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Old 12th May 2007, 04:28 PM   #1
mrbubbs is offline mrbubbs  United States
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Join Date: Nov 2006
Default Can anyone identify this crossover design?


A friend has a pair of McIntosh ML-1C speakers. He is trying to convert them from 4-way to 3-way, perhaps Linkwitz-Riley, I think. We're not sure what order/design is being used in the crossover in the image attached. Can anyone help identify what design is being used? Thanks!
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File Type: jpg scan080, may 10, 2007.jpg (48.4 KB, 185 views)
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Old 12th May 2007, 05:05 PM   #2
sreten is offline sreten  United Kingdom
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Join Date: Nov 2003
Location: Brighton UK

The electrical design of a crossover is not the required acoustic design.

ML-1C Loudspeaker system, 4-way bookshelf system has :
12" woofer, 8"lower mid, 1-1/2" soft dome upper mid and 2-1/4" tweeter.
Crossover frequencies: 250 Hz, 1.5kHz and 7kHz
Impedance: 8 ohms
Output: 89dB @1w/1m
Power rating: 100w
Size: 26"H, 15"W and 13-1/2"D
Weight: 64lbs.
Sold from: 1970 to 1975
Last retail price: $399.00 each

W is 1st order electrical low pass with zobel
LM is 1st order electrical low and high pass
UM is 1st order lelectrical low pass and 2nd order electrical high pass
T is 2nd order electrical high pass

note the acoustic slopes are not known,
the c/o points above should be acoustic, not electrical.

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Old 12th May 2007, 06:51 PM   #3
mrbubbs is offline mrbubbs  United States
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Thanks, sreten! I admittedly don't know a lot about crossovers. I have been doing more with single-driver designs. Your point about electrical versus acoustical turned what little I thought I knew about crossover design into confusion, but I have a few books on order and will read more about it.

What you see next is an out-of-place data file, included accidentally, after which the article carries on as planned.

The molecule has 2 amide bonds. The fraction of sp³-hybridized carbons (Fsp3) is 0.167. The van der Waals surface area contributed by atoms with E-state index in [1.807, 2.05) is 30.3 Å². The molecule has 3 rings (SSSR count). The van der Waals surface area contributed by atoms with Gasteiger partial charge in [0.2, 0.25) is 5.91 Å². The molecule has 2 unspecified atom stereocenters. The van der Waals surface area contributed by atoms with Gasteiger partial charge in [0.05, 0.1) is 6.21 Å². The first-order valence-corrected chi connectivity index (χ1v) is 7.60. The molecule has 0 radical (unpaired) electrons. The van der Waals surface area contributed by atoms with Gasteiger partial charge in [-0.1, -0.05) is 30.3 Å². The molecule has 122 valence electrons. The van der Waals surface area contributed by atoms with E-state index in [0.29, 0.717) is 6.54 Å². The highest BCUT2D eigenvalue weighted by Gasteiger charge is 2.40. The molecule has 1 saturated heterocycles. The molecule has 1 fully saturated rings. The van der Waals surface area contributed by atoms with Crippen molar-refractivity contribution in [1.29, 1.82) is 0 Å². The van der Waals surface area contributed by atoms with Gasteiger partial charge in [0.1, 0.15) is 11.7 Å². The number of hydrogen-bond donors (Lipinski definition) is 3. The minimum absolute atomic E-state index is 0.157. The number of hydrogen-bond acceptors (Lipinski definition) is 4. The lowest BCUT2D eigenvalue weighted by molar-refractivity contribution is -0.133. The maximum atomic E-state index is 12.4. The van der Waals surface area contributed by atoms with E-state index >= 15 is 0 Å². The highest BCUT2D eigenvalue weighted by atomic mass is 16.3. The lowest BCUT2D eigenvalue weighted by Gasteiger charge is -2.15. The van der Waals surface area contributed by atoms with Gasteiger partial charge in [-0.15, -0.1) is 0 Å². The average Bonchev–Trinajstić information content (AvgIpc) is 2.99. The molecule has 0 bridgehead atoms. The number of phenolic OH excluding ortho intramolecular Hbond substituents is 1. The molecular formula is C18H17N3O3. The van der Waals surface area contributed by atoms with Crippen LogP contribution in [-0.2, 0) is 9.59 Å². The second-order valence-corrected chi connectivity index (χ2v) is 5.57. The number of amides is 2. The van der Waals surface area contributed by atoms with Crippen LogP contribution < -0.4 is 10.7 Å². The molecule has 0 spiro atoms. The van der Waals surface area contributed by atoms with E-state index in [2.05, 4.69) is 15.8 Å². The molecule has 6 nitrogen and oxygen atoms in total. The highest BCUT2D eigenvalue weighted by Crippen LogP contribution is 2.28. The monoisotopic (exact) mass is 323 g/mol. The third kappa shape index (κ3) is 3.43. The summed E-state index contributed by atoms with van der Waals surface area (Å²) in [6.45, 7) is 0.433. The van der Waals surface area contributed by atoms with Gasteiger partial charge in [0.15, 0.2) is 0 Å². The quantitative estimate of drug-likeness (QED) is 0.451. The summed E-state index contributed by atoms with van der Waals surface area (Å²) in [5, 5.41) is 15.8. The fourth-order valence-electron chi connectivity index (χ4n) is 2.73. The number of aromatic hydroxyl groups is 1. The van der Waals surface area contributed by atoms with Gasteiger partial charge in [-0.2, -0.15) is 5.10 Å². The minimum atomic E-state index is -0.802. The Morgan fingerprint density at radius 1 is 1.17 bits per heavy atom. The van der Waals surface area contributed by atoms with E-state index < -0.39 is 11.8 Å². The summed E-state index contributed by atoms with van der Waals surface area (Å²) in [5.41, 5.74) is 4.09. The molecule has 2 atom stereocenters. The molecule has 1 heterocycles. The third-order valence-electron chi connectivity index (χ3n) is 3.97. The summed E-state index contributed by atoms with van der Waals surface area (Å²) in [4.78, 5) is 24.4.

Thanks again!
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Old 12th May 2007, 09:12 PM   #4
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Join Date: Jan 2002
Location: Wellington, New Zealand
At its most basic - all drivers exhibit their own rolloff at the top / bottom of their operating ranges. This natural rolloff - combined with any electrical crossover slope gives the acoustic rolloff.

For example. Take a theoretical midrange driver that is already rolling off at 200Hz down to 100Hz at a rate of 6dB (first order being one octave between 200Hz and 100Hz). Put a 1st order highpass crossover on the midrange (so it can crossover to the woofer) - you will end up with a 2nd order acoustic slope (more or less). The 6dB of electrical slope combines with the drivers natural 6dB fall from 200Hz to 100Hz to give a 2nd order (12dB) slope.

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Old 13th May 2007, 04:39 AM   #5
mrbubbs is offline mrbubbs  United States
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Hey, Dave...

That makes sense now. Thanks for the explanation!
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